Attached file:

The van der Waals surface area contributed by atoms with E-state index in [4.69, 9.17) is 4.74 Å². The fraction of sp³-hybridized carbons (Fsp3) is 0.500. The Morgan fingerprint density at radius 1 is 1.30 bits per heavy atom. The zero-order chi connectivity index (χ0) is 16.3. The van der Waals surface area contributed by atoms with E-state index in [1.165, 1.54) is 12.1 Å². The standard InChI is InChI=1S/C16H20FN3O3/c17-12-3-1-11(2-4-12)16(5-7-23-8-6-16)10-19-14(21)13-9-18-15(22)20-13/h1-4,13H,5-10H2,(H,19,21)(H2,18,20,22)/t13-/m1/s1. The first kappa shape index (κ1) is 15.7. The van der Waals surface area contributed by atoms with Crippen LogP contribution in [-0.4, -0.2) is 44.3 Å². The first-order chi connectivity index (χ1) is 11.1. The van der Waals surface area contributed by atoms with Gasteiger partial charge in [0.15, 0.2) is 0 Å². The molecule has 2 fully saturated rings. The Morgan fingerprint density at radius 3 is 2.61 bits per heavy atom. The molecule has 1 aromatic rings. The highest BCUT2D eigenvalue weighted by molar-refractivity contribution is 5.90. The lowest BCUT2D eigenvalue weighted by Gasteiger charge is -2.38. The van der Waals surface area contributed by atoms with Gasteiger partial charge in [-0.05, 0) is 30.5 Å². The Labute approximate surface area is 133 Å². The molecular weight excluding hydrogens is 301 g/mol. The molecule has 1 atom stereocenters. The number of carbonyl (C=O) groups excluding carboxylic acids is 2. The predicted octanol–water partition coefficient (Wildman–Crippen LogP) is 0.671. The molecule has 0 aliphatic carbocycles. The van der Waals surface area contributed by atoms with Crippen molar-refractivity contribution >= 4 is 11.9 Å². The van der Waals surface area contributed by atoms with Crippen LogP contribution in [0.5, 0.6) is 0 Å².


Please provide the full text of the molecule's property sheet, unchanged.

The van der Waals surface area contributed by atoms with E-state index in [4.69, 9.17) is 4.74 Å². The fraction of sp³-hybridized carbons (Fsp3) is 0.500. The Morgan fingerprint density at radius 1 is 1.30 bits per heavy atom. The zero-order chi connectivity index (χ0) is 16.3. The van der Waals surface area contributed by atoms with E-state index in [1.165, 1.54) is 12.1 Å². The standard InChI is InChI=1S/C16H20FN3O3/c17-12-3-1-11(2-4-12)16(5-7-23-8-6-16)10-19-14(21)13-9-18-15(22)20-13/h1-4,13H,5-10H2,(H,19,21)(H2,18,20,22)/t13-/m1/s1. The first kappa shape index (κ1) is 15.7. The van der Waals surface area contributed by atoms with Crippen LogP contribution in [-0.4, -0.2) is 44.3 Å². The first-order chi connectivity index (χ1) is 11.1. The van der Waals surface area contributed by atoms with Gasteiger partial charge in [0.15, 0.2) is 0 Å². The molecule has 2 fully saturated rings. The Morgan fingerprint density at radius 3 is 2.61 bits per heavy atom. The molecule has 1 aromatic rings. The highest BCUT2D eigenvalue weighted by molar-refractivity contribution is 5.90. The lowest BCUT2D eigenvalue weighted by Gasteiger charge is -2.38. The van der Waals surface area contributed by atoms with Gasteiger partial charge in [-0.05, 0) is 30.5 Å². The Labute approximate surface area is 133 Å². The molecular weight excluding hydrogens is 301 g/mol. The molecule has 1 atom stereocenters. The number of carbonyl (C=O) groups excluding carboxylic acids is 2. The predicted octanol–water partition coefficient (Wildman–Crippen LogP) is 0.671. The molecule has 0 aliphatic carbocycles. The van der Waals surface area contributed by atoms with Crippen molar-refractivity contribution >= 4 is 11.9 Å². The van der Waals surface area contributed by atoms with Crippen LogP contribution in [0.5, 0.6) is 0 Å².